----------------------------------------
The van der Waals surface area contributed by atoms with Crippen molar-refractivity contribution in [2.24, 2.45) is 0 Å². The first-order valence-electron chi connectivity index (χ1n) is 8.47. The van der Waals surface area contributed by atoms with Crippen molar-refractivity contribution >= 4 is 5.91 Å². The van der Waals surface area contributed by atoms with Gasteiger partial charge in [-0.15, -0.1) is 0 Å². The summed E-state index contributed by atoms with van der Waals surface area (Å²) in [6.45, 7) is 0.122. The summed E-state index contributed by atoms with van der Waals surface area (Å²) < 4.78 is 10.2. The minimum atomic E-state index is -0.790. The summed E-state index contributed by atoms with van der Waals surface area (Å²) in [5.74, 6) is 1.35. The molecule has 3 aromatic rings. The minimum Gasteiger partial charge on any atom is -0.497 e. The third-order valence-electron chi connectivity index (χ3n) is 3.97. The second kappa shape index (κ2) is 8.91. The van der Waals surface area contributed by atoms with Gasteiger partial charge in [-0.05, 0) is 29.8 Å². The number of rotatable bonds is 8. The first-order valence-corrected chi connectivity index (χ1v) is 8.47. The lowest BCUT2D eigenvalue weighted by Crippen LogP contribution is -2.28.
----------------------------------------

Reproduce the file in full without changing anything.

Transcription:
The van der Waals surface area contributed by atoms with Crippen molar-refractivity contribution in [2.24, 2.45) is 0 Å². The first-order valence-electron chi connectivity index (χ1n) is 8.47. The van der Waals surface area contributed by atoms with Crippen molar-refractivity contribution >= 4 is 5.91 Å². The van der Waals surface area contributed by atoms with Gasteiger partial charge in [-0.15, -0.1) is 0 Å². The summed E-state index contributed by atoms with van der Waals surface area (Å²) in [6.45, 7) is 0.122. The summed E-state index contributed by atoms with van der Waals surface area (Å²) < 4.78 is 10.2. The minimum atomic E-state index is -0.790. The summed E-state index contributed by atoms with van der Waals surface area (Å²) in [5.74, 6) is 1.35. The molecule has 3 aromatic rings. The minimum Gasteiger partial charge on any atom is -0.497 e. The third-order valence-electron chi connectivity index (χ3n) is 3.97. The second kappa shape index (κ2) is 8.91. The van der Waals surface area contributed by atoms with Gasteiger partial charge in [-0.05, 0) is 29.8 Å². The number of rotatable bonds is 8. The first-order valence-corrected chi connectivity index (χ1v) is 8.47. The lowest BCUT2D eigenvalue weighted by Crippen LogP contribution is -2.28.